Globe: It?s NTC — not PCC ? that can block use of 700 MHz frequency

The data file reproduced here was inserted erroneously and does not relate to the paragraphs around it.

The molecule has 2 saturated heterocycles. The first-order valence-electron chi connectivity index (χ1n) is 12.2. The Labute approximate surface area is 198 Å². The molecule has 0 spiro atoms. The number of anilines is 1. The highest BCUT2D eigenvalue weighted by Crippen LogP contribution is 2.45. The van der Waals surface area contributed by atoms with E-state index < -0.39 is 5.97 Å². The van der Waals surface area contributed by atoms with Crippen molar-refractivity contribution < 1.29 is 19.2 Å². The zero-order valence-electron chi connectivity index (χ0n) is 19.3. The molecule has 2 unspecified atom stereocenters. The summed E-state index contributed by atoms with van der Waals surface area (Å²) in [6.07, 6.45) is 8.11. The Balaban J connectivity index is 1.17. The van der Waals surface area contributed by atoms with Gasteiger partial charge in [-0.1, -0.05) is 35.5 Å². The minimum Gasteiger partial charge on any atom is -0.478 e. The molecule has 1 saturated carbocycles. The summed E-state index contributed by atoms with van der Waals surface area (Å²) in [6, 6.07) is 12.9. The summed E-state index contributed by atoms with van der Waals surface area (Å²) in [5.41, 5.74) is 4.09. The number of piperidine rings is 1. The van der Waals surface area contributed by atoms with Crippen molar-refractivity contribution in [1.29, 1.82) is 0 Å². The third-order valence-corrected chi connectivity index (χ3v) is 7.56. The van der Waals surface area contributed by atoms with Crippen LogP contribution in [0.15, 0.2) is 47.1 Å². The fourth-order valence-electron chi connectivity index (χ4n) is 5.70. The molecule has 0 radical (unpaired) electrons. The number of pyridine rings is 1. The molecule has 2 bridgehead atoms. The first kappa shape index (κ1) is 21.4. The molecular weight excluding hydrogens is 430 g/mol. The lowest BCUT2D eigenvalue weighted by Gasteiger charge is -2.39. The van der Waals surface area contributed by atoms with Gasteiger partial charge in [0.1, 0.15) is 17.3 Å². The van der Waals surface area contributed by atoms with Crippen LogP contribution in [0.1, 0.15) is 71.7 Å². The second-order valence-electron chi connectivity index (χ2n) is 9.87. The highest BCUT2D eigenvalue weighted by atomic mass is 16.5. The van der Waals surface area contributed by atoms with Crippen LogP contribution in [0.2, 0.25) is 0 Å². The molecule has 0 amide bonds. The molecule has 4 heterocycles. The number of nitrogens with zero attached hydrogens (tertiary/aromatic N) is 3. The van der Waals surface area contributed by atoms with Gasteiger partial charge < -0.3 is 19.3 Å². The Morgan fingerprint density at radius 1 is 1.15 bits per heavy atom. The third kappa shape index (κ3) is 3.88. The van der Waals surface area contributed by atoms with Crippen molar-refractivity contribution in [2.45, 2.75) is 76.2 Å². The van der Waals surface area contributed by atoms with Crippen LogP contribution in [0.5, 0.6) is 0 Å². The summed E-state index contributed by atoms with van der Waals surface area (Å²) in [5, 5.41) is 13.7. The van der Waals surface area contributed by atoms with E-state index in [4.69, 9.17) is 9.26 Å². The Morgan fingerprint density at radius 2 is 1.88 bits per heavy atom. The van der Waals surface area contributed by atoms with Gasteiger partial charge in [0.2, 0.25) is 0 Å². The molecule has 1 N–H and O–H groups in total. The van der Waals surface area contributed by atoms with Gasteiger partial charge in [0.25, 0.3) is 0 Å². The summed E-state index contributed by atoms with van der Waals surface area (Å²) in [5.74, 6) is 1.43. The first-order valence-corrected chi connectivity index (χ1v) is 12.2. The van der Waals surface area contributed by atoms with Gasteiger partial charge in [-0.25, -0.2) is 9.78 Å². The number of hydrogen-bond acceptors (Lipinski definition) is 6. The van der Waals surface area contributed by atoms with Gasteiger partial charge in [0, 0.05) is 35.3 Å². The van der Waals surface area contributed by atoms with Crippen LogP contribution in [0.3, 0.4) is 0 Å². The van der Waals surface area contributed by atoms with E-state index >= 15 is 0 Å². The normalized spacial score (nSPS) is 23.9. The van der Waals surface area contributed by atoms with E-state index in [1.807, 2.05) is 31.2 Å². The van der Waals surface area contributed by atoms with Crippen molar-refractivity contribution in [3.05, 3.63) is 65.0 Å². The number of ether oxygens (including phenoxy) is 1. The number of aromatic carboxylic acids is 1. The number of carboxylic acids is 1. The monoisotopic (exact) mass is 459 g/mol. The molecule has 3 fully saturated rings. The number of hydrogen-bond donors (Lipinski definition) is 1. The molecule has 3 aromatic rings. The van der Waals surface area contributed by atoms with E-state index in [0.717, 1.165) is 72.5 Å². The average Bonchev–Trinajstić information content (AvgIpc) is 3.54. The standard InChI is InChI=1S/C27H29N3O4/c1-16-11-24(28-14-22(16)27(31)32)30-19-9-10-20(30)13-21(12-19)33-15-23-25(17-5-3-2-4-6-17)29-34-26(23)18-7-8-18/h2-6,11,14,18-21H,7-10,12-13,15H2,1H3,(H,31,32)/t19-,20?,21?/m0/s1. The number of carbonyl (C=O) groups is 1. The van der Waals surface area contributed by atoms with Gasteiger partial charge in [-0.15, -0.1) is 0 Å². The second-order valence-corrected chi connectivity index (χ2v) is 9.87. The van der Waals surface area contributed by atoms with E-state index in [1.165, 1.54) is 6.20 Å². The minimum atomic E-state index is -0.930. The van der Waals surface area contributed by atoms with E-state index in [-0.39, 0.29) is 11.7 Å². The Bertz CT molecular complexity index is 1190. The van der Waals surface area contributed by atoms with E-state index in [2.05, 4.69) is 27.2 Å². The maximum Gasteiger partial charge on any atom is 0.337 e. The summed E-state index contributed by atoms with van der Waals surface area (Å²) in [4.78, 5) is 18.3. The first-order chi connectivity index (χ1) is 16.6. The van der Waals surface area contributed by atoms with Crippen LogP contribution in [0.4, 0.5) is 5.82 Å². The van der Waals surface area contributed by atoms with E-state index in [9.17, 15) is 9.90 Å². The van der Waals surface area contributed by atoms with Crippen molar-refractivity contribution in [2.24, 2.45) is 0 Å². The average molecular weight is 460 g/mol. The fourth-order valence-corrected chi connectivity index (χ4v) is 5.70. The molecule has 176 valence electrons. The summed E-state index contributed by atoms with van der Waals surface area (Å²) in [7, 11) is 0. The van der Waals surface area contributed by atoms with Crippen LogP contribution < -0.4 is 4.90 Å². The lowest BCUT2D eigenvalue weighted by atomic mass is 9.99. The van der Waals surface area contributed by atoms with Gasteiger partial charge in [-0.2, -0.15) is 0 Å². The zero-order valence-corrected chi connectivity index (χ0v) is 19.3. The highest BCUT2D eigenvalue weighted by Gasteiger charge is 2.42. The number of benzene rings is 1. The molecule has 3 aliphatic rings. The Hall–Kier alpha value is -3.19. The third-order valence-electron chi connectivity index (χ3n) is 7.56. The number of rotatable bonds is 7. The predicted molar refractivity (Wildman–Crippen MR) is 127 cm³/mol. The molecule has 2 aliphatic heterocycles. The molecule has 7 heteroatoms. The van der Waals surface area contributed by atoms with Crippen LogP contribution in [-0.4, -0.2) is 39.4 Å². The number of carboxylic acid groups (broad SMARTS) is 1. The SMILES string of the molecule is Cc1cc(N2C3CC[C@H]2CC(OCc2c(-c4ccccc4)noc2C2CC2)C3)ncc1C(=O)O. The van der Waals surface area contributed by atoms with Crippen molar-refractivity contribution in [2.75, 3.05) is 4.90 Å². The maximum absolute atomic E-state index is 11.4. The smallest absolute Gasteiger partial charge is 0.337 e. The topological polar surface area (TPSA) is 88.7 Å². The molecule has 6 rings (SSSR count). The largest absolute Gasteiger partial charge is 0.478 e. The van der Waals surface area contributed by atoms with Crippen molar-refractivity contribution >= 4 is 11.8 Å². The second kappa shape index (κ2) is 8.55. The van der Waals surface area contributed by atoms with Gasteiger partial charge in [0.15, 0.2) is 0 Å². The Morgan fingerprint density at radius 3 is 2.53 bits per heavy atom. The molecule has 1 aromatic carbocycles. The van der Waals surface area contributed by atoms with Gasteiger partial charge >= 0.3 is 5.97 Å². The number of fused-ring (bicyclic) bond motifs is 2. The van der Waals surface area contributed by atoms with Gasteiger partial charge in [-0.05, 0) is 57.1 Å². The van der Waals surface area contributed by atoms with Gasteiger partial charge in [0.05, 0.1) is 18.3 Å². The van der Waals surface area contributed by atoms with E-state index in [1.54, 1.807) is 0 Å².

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Globe general counsel Froilan Castelo (left) with Globe chief information and technology officer Gil Genio Globe general counsel Froilan Castelo (left) with Globe chief information and technology officer Gil Genio[/caption] Froilan Castelo, general counsel of Globe, said in a press briefing that PCC?s review is limited only to the determination whether or not the P69.1-billion deal between Globe-PLDT and SMC will affect competition in the local market. ?The PCC and the NTC have different jurisdictions. Thus, it doesn?t mean that if the PCC will make an adverse ruling on the matter, the NTC will have to follow it,? said Castelo. Castelo pointed out that the NTC is the sole body which has regulatory powers over the telecom industry. The PCC, on the other hand, is tasked with ensuring that anti-competition behaviors are checked. The official stressed, however, that the Globe?s co-use of the 700 MHz is a separate matter altogether from the buyout transaction with SMC. ?This issue [on the use of the 700 MHz] is under the jurisdiction of the NTC,? he said. Because it was the NTC which allowed the co-use by Globe and PLDT of the radio spectrum, Castelo said it is the regulatory agency which also has the power to revoke the same order. Castelo added that the company is ready to exhaust all legal remedies, even going up all the way to the Supreme Court, to question the validity of the PCC?s review of the transaction. Meanwhile, the Court of Appeals has ordered the consolidation of the petitions of Globe and PLDT against the review of the PCC. Both Globe and PLDT have filed separate petitions to oblige PCC to declare the transaction as “deemed approved” under their MC 2016-002. Globe has maintained that the PCC contradicted its own rules by claiming the two telcos failed to comply with its own rules. The company said it cooperated fully with the government body and provided the agency with the necessary information and documents over and above the notice required. At the press briefing, Globe also announced that it posted a double-digit hike in revenues, reaching a total P59.6 billion, up 11% from P53.8 billion a year earlier. The revenue growth was underpinned by the rise in data-related service revenues across mobile, home broadband and corporate data, according to Globe chief information and technology officer Gil Genio, who noted that the Philippines now has the second cheapest data offerings in the world after India. Globe recorded net income of close to P9.0 billion, up by 3% against the P8.7 billion reported in the same period of 2015. The telco?s corporate data business surged by 55% to P4.9 billion for the first six months of 2016, from the P3.1 billion in the same period a year ago. ]]>

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